Apple Ring with biometrics patented as Global e·dentity files IP challenge
Apple has received a patent for its Apple Ring smart wearable with biometric authentication from the U.S. Patent and Trademark Office (USPTO), according to Patently Apple.
As described in the patent filing, the Apple Ring could include a touchpad, display, speaker, microphone, camera, buttons, and possibly a dial or ‘crown.’ The wearable could be used to interact with personal digital assistants like Siri, or to control a TV, computer, or any other paired electronic device.
The biometric capabilities could be supplied by “heart-rate or pulse monitors, skin-electrical-resistance monitors, pressure sensors, perspiration analyzers, fingerprint readers,” or other sensors. They could enable authentication for control of the ring, or of an external electronic device. The filing also notes that biometric data could be shared with people such as personal trainers or health professionals to yield health insights.
Numerous other potential features and uses are described in the patent documentation, including wireless charging and different wireless transmission methods, such as NFC or Bluetooth functionality.
The patent application was originally filed in Q2 2015, Patently Apple reports. In the original report, the publication notes that the filing is for a utility patent, rather than a design patent, so it may not provide any indication of what such a device would look like after going through the design and development process.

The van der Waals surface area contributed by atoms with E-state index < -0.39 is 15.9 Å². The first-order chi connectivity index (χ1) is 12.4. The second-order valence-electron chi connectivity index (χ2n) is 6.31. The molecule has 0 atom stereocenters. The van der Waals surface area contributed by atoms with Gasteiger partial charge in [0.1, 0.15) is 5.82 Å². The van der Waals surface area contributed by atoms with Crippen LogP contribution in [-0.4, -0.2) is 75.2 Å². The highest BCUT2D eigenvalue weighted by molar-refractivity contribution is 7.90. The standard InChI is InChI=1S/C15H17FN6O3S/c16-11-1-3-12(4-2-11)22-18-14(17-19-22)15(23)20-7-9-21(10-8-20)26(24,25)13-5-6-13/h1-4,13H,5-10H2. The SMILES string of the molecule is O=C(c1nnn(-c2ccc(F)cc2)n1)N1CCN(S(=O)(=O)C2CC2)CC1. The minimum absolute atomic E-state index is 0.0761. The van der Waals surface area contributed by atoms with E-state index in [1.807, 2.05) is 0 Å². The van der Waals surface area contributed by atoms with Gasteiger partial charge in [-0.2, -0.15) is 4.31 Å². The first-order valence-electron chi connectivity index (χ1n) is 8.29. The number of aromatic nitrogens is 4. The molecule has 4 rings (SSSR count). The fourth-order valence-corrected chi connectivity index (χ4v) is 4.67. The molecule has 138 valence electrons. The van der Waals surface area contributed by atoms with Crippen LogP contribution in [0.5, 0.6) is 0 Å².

Global e·dentity files third patent application challenge against Apple
For the third time in only six months, Global e·dentity has filed a 37CFR1.290 request against Apple with the USPTO to launch a third-party review of Apple’s patent application 16/262032, which was filed on September 12, 2019.
Global e·dentity received a patent for a biometric modality measuring subcutaneous vascular patterns and surface bone structure features, and also raised funding late last year. According to a company announcement, this technology received a provisional patent over a year earlier, in 2017.
“We are indeed flattered that Apple has now filed, not one, not two, but now a third patent application based on our already patented technology 10,135,822 Biometric authentication of individuals utilizing characteristics of bone and blood vessel structures and its continuation patents,” comments Global e·dentity Founder Robert Adams. “Having said that, the key question remains: Why did Apple fail to inform the USPTO they had in their possession per their request, all of our trade secrets and provisional patent as early as March/April 2017 when negotiations started between representatives of Apple and Global e∙dentity?”